This new test identifies 'hidden' hearing loss
A new test has been developed by a team of researchers that can identify hearing loss or deficits in some individuals considered to have normal or near-normal hearing in traditional tests.
New York: A new test has been developed by a team of researchers that can identify hearing loss or deficits in some individuals considered to have normal or near-normal hearing in traditional tests.
Old people faces difficulties in hearing in everyday situations, despite having their physicians or audiologists tell them that the results of their hearing tests are normal or near-normal.
Leslie Bernstein, Professor at University of Connecticut School of Medicine in the US, "We now have a validated technique to identify 'hidden' hearing deficits that would likely go undetected with traditional audiograms".
Their newly developed hearing test measures a person's ability to detect across-ears (binaural) changes in sounds presented at levels of loudness that are close to those experienced in normal conversations.
The binaural system plays a fundamental and predominant role in the ability to localise sounds, to understand conversation in places such as busy restaurants, and to attend to one of multiple, simultaneous sounds.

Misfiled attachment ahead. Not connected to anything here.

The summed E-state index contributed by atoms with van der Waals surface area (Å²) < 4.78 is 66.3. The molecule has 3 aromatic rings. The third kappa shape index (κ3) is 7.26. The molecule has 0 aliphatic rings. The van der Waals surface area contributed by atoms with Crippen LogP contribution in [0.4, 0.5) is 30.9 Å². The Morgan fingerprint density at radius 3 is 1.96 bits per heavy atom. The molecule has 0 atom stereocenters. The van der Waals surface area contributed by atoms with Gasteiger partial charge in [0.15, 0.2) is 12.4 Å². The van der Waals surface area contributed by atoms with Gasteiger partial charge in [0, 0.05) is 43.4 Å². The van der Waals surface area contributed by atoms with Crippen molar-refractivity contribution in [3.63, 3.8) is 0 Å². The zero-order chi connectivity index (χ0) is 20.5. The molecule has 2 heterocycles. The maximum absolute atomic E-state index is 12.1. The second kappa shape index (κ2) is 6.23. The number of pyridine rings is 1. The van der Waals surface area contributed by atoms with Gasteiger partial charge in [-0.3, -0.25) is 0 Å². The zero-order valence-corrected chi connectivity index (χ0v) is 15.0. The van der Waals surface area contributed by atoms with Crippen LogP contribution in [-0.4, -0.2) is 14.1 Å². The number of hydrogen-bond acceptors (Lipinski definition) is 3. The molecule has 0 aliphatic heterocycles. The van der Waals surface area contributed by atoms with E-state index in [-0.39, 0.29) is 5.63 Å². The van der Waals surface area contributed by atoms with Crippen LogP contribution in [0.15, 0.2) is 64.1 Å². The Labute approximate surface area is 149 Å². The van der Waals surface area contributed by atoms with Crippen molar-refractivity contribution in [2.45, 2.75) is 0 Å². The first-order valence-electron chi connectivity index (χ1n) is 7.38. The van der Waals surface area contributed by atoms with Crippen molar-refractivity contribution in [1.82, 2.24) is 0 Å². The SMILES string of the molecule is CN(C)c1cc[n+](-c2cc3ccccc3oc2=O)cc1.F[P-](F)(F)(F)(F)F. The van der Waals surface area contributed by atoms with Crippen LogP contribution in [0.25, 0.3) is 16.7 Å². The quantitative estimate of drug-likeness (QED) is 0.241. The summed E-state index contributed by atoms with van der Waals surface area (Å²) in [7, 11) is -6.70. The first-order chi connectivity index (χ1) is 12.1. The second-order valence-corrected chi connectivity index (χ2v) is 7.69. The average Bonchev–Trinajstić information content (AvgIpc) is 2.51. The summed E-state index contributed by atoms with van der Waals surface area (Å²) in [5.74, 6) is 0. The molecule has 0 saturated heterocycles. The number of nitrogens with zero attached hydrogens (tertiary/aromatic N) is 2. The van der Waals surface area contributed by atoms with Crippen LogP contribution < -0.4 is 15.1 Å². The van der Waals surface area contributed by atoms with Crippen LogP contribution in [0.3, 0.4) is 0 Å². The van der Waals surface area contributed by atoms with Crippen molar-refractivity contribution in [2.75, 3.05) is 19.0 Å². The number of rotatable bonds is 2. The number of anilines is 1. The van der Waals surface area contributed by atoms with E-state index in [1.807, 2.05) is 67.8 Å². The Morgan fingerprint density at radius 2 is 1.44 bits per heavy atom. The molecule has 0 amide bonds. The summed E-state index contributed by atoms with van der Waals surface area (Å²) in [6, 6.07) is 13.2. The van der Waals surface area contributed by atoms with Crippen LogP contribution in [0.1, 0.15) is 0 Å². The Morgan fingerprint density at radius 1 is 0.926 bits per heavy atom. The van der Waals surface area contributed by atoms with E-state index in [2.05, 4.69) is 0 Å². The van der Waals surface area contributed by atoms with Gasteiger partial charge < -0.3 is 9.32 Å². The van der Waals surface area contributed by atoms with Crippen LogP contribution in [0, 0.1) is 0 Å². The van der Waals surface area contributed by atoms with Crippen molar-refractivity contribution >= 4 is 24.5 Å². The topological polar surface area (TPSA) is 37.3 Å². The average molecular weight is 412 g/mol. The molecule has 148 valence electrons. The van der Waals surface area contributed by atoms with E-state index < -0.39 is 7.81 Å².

For the study, researchers studied 31 adults between ages 30 to 67 with normal or near-normal audiograms.
The results showed that listeners who have essentially normal clinical hearing test results may exhibit substantial deficits in binaural processing.
The study was published in the Journal of the Acoustic Society of America
"Our study shows that our novel binaural hearing test can help early identify vulnerable populations of listeners, and perhaps help determine when critical interventions are warranted," Constantine Trahiotis, Emeritus Professor at University of Connecticut School of Medicine, noted.
Acquired hearing loss from excessive noise exposure has long been known to produce significant, and sometimes debilitating, hearing deficits, Bernstein pointed out.
The new research suggests that hearing loss may be even more widespread than was once thought.
(With IANS inputs)